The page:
There weren’t many silver linings to the COVID-19 pandemic, but there was this one: The lockdown caused people to spend less money. Reduced spending, combined with government stimulus payments to help Americans weather the economic storm, led many consumers to pay down their credit card debt.
More than three years later, however, credit card debt has skyrocketed again — so much so that combined U.S. credit card balances have passed $1 trillion for the first time.
GAO Finds Pandemic Gains Versus Credit Card Debt Now Erased
A new report from the U.S. Government Accountability Office (GAO) found that pandemic-era stimulus payments and federal student loan payment pauses had a major impact on credit card debt in the United States.
According to the report, released on Tuesday, “Many people likely used their pandemic stimulus payments to pay down their credit card debt.” The GAO estimated that cardholders increased their credit card payments by $20 on average when the second stimulus payment was disbursed and $61 when the third was sent out. Credit card payment amounts also increased by an average of $37 a month when enhanced child tax credit payments were disbursed.
In addition, the pause of federal student loan payments left millions of Americans with more money at the end of the month, which also contributed to lower credit card debt.
“During the pandemic, the share of cardholders who paid off their credit card debt reached the highest in recent years,” the GAO report indicated. “Specifically, the share of all active accounts that carried a balance declined from 50% to 45% from April 2020 to December 2021… We also found that late payment and default rates fell to historic lows, most notably for consumers with credit scores below 620. We observed better credit scores and fewer delinquencies among cardholders during the pandemic.”
But now, more than three years after the pandemic first hit, much of the economy has “returned to normalcy,” according to the GAO. Federal stimulus programs have ended and federal student loan payments resumed last month. The result? More credit cardholders are potentially “slipping” back into debt, the GAO stated.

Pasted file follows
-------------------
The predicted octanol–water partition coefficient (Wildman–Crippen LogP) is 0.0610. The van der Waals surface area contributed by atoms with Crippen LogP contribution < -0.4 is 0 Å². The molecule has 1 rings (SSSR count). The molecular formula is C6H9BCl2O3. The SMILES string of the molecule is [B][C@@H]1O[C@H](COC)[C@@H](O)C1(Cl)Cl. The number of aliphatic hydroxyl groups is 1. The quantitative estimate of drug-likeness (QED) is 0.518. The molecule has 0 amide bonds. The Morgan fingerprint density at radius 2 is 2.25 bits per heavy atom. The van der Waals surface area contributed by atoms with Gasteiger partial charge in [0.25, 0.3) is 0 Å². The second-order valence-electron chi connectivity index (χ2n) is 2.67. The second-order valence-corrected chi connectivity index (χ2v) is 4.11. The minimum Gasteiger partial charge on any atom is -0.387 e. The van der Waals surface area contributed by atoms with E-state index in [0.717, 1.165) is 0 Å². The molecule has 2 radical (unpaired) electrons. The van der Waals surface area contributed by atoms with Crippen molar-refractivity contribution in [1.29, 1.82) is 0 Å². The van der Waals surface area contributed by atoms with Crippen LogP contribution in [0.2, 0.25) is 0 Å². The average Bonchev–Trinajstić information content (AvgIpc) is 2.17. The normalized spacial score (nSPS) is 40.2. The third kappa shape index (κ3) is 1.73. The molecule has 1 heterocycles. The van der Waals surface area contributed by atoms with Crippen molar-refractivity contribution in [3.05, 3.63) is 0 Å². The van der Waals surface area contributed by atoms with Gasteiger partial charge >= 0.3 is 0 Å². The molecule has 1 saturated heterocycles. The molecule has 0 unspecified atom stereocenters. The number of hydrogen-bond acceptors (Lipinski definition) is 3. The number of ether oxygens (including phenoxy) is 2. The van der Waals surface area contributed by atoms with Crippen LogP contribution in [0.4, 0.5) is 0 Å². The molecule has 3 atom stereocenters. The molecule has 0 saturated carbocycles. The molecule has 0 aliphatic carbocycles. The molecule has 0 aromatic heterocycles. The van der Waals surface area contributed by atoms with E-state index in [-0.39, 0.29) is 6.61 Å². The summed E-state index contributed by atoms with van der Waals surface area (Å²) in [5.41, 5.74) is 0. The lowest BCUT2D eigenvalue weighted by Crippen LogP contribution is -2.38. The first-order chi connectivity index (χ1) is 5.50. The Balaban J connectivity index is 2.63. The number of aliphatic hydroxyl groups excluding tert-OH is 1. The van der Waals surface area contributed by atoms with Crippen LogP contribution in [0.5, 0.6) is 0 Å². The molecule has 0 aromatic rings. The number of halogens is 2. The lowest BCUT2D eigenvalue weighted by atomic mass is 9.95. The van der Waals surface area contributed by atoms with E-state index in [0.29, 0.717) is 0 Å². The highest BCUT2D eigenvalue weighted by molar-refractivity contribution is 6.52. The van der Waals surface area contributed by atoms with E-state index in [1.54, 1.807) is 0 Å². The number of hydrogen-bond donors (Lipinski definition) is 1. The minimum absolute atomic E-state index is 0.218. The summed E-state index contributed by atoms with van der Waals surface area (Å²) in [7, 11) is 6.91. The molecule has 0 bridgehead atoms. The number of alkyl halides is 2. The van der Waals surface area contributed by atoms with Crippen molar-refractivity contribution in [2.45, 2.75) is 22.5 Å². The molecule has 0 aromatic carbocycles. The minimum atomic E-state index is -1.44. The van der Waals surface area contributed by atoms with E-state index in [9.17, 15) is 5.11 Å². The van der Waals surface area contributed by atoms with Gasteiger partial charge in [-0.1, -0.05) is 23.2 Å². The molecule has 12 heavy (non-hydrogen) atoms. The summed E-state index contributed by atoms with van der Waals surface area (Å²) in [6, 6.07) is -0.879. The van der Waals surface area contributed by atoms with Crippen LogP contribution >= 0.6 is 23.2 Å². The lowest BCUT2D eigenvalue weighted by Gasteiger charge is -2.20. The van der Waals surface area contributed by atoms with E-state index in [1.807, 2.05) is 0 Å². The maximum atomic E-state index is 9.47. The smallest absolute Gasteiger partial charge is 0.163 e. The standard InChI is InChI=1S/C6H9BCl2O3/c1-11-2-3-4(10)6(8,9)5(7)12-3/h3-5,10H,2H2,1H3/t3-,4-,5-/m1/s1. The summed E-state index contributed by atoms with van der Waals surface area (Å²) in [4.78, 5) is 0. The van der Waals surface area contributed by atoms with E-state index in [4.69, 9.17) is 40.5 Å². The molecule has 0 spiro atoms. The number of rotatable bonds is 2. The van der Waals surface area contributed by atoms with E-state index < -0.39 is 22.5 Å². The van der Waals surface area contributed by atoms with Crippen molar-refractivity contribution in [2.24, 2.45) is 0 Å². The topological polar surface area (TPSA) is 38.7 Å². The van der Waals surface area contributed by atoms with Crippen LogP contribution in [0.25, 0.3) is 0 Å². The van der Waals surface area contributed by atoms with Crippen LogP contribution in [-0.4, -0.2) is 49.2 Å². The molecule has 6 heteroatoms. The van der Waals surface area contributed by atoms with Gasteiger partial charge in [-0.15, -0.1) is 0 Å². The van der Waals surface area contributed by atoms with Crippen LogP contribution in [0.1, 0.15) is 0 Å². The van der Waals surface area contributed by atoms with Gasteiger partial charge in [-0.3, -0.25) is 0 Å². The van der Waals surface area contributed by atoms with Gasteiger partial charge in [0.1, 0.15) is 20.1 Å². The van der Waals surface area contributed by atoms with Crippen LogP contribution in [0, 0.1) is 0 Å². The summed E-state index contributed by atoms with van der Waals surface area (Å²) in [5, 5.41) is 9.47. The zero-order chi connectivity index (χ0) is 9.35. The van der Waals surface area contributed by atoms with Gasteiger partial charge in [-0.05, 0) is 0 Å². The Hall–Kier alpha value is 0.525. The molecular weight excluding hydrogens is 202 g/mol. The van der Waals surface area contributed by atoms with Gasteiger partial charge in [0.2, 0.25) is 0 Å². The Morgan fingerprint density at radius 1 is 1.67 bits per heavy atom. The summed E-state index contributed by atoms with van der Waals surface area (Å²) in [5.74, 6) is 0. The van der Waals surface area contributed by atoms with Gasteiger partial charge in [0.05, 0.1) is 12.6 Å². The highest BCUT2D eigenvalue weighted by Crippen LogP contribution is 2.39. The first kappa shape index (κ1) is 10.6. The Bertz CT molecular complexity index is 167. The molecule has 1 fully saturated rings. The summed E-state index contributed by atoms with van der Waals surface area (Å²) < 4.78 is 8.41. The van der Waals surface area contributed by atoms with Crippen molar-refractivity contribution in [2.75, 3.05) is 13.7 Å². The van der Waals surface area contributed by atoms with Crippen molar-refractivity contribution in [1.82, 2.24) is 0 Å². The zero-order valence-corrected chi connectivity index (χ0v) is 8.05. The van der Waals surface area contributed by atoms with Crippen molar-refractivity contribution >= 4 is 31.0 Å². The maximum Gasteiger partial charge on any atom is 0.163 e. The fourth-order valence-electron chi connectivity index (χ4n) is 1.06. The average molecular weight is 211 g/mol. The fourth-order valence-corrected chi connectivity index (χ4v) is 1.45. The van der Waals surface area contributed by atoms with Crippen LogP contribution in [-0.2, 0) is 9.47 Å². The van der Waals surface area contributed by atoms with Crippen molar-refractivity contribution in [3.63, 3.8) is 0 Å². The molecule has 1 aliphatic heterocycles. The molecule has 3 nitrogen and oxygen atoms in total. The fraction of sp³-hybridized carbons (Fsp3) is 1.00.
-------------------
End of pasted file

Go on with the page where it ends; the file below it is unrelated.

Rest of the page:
Americans Falling Further Into Credit Card Debt in 2023
In fact, many aren’t “potentially” slipping into debt — they have already slipped back in a big way, with combined balances exceeding $1 trillion.
As previously reported by GOBankingRates, the $1 trillion milestone was passed during the 2023 second quarter as balances rose by $45 billion to a series high of $1.03 trillion, according to the Federal Reserve. Retail credit cards and other consumer loans climbed by $15 billion during the quarter. Meanwhile, credit card delinquencies hit an 11-year high as consumers moved further away from the more conservative spending habits they adopted during the pandemic.
A return to higher spending patterns only tells part of the story, however. As the GAO pointed out, not all credit card debt is created equal. For example, Black and Hispanic cardholders tend to have lower credit limits and higher interest rates than other ethnic groups, which makes credit more expensive — and more difficult to pay down.
Researchers found that credit card users in predominately Black and Hispanic zip codes owed less on their cards but “carried that balance for a longer period” than accounts in predominantly white zip codes. With spending patterns returning to normal, balances that remain unpaid have contributed to this year’s rise in overall credit card balances.
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This article originally appeared on GOBankingRates.com: The Impact of Stimulus and Student Loans on Credit Card Usage and Why It’s Now Hit $1 Trillion Milestone